BAMBERG, Germany — Some 1st Infantry Division family members in Bamberg’s Warner Barracks had mixed reactions Sunday over news that their soldiers may have to remain in Iraq through the Iraq elections.

A news story on the Department of Defense Web site said that about 3,000 1st ID soldiers would remain in Iraq to provide security during the country’s elections in January.

About 3,500 soldiers from the 2nd Brigade, 1st Cavalry Division out of Fort Hood, Texas, also would remain, according to the Web site.

The 1st ID deployed to Iraq in February. The change will bring the deployment, which soldiers and families expected to be 10 months, to a full year, according to the DOD Web site.

Some spouses had not heard the news until they talked to Stars and Stripes about it, while others found out Saturday or Sunday through phone calls from their husbands.

None of the spouses Stars and Stripes talked to had been officially notified by the Army or the unit’s Family Readiness Group of the change.

“It’s just what we’ve got to do,” said Anna Dietrich, whose husband is attached to the 82nd Engineer Battalion in Iraq.

“It’s not that big of a surprise, really.”

Dietrich said she had heard earlier this year from her husband, Staff Sgt. Larry Dietrich, that the unit was expected to come home after only 10 months downrange.

“He told me not to get my hopes up then,” Dietrich said. “(The news) is a disappointment, but we know that it is what he has got to do.”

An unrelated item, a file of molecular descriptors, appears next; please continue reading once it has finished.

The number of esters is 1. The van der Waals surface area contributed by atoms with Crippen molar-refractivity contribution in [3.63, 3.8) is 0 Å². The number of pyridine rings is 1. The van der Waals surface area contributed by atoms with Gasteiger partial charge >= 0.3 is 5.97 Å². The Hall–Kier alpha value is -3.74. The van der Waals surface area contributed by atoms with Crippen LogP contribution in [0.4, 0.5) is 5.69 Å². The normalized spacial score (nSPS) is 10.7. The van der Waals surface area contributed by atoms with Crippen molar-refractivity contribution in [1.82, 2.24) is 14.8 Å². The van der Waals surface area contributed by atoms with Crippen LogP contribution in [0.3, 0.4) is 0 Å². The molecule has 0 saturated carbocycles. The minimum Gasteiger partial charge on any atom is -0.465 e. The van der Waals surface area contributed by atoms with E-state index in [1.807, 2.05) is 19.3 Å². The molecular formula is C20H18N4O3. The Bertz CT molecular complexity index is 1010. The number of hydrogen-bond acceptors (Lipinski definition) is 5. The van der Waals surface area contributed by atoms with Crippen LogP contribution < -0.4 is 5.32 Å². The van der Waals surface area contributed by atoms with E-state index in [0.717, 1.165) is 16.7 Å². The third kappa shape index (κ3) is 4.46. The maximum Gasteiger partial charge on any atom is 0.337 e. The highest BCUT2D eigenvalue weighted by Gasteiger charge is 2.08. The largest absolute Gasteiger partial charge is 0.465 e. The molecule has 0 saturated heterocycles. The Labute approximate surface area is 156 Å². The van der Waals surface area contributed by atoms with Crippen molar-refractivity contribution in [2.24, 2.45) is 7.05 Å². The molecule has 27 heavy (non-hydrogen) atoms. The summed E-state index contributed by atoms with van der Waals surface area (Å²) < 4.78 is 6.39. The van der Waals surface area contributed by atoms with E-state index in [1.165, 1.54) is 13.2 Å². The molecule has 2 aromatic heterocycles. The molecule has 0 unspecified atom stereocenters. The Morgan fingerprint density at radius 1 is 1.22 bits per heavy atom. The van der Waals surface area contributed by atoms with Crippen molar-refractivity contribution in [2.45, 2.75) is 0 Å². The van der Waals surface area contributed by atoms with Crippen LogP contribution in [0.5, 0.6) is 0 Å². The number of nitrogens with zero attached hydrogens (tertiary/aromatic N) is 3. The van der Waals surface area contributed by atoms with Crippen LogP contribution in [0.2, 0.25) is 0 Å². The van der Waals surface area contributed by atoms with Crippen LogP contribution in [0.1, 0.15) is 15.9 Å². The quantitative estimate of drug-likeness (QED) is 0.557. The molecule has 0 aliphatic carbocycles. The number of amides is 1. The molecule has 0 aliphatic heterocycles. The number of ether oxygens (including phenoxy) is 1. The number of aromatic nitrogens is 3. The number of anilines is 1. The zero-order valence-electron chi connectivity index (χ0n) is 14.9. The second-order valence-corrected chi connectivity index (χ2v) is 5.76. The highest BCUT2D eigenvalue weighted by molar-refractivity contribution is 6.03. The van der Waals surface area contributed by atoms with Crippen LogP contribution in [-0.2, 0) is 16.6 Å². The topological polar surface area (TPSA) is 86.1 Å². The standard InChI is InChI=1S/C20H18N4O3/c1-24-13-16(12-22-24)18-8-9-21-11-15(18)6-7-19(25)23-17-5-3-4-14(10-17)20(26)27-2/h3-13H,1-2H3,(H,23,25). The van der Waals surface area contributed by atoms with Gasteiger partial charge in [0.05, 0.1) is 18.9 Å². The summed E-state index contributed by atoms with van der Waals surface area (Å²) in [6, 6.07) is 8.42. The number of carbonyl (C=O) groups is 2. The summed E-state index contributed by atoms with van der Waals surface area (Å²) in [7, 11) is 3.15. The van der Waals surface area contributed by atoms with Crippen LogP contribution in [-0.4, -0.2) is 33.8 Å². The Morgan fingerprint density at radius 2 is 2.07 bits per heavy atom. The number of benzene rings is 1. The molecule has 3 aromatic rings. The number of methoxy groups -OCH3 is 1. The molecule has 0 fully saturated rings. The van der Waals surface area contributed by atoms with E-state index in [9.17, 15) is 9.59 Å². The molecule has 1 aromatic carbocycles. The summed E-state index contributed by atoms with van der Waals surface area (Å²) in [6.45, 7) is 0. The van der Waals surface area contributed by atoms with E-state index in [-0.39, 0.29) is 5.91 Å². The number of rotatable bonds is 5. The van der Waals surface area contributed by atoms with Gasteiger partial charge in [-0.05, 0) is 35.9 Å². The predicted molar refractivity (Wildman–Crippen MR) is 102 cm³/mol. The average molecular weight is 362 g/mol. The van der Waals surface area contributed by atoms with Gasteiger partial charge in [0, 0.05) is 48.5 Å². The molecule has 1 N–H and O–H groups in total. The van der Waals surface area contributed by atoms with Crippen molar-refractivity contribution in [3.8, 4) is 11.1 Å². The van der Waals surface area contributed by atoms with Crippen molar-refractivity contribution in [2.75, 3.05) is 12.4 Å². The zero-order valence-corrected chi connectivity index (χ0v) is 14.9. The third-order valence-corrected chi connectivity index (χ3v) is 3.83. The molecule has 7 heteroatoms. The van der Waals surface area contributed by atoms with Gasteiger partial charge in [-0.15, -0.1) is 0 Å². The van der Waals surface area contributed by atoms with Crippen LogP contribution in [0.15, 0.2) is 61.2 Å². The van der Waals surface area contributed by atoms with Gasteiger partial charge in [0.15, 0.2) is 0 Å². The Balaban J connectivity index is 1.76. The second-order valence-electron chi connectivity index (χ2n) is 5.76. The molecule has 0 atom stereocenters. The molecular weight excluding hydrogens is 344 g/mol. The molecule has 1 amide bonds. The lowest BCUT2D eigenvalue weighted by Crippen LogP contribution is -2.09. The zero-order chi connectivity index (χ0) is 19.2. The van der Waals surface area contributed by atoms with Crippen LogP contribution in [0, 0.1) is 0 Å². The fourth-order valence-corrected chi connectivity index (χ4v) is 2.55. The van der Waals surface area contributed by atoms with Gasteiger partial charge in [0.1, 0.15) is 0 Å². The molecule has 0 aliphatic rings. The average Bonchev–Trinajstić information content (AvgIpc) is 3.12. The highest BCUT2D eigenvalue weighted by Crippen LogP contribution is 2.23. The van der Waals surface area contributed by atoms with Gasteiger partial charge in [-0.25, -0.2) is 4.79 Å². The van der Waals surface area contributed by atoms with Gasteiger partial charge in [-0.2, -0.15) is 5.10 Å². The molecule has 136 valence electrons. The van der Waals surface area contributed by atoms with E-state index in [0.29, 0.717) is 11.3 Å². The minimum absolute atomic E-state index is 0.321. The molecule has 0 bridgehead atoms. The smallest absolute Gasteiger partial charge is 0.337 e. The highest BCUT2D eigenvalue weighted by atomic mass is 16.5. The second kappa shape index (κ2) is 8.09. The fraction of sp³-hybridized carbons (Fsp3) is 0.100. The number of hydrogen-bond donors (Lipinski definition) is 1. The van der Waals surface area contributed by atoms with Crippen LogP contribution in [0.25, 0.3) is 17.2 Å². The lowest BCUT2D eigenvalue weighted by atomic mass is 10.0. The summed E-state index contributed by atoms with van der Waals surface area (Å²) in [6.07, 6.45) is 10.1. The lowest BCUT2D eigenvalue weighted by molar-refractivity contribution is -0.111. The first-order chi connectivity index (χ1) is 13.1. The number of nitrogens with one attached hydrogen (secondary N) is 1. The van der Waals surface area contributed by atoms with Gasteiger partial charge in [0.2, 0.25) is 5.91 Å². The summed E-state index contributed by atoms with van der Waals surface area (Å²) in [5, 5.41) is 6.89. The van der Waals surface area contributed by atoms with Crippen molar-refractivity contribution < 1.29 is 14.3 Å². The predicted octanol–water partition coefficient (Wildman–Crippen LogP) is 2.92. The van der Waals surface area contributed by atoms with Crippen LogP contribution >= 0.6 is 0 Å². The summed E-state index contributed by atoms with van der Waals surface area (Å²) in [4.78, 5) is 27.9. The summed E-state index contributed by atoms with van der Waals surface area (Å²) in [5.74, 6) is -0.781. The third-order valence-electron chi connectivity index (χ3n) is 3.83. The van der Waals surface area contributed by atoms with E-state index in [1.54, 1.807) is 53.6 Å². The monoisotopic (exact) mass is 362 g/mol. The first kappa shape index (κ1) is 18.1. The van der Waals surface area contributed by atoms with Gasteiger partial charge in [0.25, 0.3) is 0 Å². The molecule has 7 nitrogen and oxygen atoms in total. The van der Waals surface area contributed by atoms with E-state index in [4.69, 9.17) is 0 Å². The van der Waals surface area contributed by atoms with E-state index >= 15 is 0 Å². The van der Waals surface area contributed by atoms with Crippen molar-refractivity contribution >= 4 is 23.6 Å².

Other spouses, like Rosetta DiMeglio, said even the 10-month deployment that 1st ID soldiers and families were counting on was too long.

“I just don’t think it’s right to extend them,” said DiMeglio, whose husband, Master Sgt. Vincent DiMeglio of 1st Battalion, 6th Field Artillery Regiment, called her Sunday to break the news. “A year is too long. I’ve always thought this should be a six-month deployment. It’s a long time to be separated.”

Emily Daigle, whose husband is with the 1st Battalion, 33rd Field Artillery Regiment, called the news “unfair.”

“You know when things like this happen, it’s not only the soldiers who lose morale. Kids lose morale, too,” she said.

Other spouses said that the extension earlier this year of the 1st Armored Division led them to believe the same would happen to the 1st ID.

“I had a hunch; I could feel it in my heart that something like this would happen,” said Chris Watts. Her husband, Sgt. Thomas Watts is assigned to the 1st Battalion, 6th Field Artillery Regiment in Iraq.

“1st AD got extended, so I was sort of expecting this” Watts said.

Samantha Holley had an early warning of a possible extension while her husband, Spc. Kenneth Holley, of the 82nd Engineer Battalion, was home on leave two weeks ago.

“He told me that there was talk of this happening,” Holley said. “I was expecting it. The unit told us in a meeting before the soldiers left not to be surprised if their return date changes.”

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